Stoolball is a sport that dates back to the 14th century, originating in Sussex, southern England. It may be an ancestor of cricket (a game it resembles), baseball, and rounders. Traditionally it was played by milkmaids who used their milking stools as a "wicket".

The game's popularity has faded since the 1960s, but is still played at a local league level in Sussex, Kent, Surrey and the Midlands. It was officially recognised as a sport by the Sports Council in early 2008. Some variants are still played in some schools, though often, due to safety fears, a tennis ball is used. Most teams are for ladies only, but there are some mixed teams.


The game of Stool Ball is ancient and dates back to England in the Middle Ages, with references found in manuscripts dating back to the 15th century. The game is strongly associated with Easter, and some historians theorise that the game was a Christian adaption of pagan ball games strongly associated with fertility rites. This is evidenced throughout early literature where the game is also strongly associated with romance and courtship, and Shakespeare made use of the phrase "playing stool ball" when referring to sexual behaviour.

Stool-ball makes an appearance in the dictionary of Samuel Johnson, where it is defined as a game played by driving a ball from stool to stool.

According to Alice Gomme, the earliest references show that the game was called Stobball or Stoball, and was a game peculiar to North Wilts, North Gloucestershire, and a little part of Somerset, near Bath.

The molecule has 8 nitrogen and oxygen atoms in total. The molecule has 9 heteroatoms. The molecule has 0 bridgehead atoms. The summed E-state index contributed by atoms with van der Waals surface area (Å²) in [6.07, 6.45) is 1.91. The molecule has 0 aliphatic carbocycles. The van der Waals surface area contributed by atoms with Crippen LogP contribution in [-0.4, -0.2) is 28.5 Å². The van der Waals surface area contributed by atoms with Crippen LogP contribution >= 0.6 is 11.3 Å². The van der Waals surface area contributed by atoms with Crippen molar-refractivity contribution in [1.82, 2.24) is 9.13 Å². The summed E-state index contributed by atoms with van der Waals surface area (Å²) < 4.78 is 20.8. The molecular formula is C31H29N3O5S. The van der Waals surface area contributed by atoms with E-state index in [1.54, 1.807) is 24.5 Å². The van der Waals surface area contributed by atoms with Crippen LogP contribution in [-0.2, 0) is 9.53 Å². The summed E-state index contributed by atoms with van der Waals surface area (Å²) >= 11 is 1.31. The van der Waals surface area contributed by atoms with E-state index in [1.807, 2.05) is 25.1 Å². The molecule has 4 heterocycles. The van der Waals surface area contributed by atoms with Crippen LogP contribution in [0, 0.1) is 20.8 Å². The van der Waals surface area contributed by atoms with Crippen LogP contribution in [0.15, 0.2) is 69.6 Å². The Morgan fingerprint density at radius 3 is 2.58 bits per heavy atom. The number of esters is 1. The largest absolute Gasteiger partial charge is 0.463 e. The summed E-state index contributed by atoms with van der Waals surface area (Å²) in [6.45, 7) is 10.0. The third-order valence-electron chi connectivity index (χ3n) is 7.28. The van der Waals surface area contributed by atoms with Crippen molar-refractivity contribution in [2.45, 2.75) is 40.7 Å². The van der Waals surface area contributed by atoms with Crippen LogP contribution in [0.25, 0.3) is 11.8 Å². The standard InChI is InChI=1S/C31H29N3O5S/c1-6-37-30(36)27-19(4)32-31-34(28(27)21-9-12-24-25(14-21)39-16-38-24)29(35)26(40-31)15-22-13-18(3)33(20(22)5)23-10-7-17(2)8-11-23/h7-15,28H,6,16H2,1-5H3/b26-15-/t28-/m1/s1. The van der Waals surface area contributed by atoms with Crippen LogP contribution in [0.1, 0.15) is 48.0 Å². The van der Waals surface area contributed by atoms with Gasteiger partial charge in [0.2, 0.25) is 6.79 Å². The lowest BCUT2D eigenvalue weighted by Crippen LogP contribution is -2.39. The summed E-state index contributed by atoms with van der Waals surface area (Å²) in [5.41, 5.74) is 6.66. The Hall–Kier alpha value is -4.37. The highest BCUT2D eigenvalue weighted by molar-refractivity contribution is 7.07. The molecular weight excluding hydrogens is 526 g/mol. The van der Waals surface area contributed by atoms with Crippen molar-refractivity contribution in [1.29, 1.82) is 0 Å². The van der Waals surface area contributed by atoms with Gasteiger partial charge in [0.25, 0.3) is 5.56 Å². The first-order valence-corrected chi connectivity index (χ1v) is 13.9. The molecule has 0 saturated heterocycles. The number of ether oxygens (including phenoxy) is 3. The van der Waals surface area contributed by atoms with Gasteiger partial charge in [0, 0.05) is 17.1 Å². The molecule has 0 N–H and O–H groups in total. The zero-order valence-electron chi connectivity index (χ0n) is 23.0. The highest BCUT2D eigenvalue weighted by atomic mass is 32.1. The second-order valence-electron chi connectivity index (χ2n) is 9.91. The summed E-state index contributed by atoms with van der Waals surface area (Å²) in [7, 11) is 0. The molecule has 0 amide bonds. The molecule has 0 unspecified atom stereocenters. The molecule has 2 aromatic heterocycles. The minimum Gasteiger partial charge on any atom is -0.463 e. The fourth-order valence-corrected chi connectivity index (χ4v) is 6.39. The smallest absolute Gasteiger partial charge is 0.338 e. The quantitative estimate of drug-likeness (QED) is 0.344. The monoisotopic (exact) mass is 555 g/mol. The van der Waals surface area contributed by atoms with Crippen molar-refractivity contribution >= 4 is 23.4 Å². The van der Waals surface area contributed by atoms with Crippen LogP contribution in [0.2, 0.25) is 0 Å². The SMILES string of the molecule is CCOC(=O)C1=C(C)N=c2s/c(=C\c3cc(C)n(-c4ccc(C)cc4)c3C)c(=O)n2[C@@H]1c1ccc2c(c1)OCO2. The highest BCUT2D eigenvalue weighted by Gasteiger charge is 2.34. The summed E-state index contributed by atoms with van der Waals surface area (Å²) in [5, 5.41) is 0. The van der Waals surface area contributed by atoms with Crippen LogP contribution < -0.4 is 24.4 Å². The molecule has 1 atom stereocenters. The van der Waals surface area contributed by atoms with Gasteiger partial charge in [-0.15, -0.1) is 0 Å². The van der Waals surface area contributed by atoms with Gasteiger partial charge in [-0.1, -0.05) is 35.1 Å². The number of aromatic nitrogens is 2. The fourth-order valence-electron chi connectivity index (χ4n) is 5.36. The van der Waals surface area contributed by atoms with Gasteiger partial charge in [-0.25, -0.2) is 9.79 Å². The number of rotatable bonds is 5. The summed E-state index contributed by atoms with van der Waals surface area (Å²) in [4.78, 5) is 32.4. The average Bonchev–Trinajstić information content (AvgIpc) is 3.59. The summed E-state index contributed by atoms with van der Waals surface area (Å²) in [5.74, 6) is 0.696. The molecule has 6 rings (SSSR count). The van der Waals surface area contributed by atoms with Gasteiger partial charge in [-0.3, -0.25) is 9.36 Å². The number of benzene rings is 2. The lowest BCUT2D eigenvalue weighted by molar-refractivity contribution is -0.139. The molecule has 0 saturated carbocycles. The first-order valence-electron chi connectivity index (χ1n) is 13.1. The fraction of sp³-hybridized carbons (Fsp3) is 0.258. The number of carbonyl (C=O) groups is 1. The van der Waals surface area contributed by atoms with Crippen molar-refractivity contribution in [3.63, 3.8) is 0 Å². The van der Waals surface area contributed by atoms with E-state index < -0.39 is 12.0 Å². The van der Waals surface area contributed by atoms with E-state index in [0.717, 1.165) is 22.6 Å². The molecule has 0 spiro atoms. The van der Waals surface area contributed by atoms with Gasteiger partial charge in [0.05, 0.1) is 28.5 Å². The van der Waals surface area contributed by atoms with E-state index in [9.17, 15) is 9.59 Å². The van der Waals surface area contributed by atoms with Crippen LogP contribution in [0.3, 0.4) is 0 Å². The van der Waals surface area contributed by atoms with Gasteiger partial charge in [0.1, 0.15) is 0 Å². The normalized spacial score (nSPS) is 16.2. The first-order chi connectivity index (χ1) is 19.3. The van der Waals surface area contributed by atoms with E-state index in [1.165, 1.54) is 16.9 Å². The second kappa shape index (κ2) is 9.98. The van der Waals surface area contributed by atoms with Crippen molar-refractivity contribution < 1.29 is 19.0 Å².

Description and Rules

Stoolball is played on grass with a 90-yard (82-metre) diameter boundary, and the pitch is 16 yards (14.5 metres) long. Each team consists of 11 players, with one team fielding and the other batting. Bowling is underarm from a bowling "crease" 10 yards (9 metres) from the batsman's wicket, with the ball reaching the batsman on the full as in rounders or baseball rather than bouncing from the pitch as in cricket. Each over consists of 8 balls. The "wicket" itself is a square piece of wood at head or shoulder height fastened to a post. Traditionally the seat of a stool hung from a post or tree was used. Some versions used a tall stool placed upright on the ground.

As it is played today, a bowler attempts to hit the wicket with the ball, and a batsman defends it using a bat shaped like a frying pan. The batsman scores "runs" by running between the wickets or hitting the ball beyond the boundary in a similar way to cricket. A ball hit over the boundary counts for 4 runs if it has hit the ground before reaching the boundary, or 6 runs if it landed beyond the boundary upon first contact with the ground. Fielders attempt to catch the ball or run out the batsman by hitting the wicket with the ball before the batsman returns from his run.

Originally the batsman simply had to defend his stool from each ball with his hand and would score a point for each delivery until the stool was hit. The game later evolved to include runs and bats.


There was a game called stoolball played by the prisoners-of-war at Colditz castle during World War II. It is described by P. R. Reid as similar to rugby football and is unrelated to the traditional Sussex game.

See also


External links

Search another word or see stoolballon Dictionary | Thesaurus |Spanish
Copyright © 2015, LLC. All rights reserved.
  • Please Login or Sign Up to use the Recent Searches feature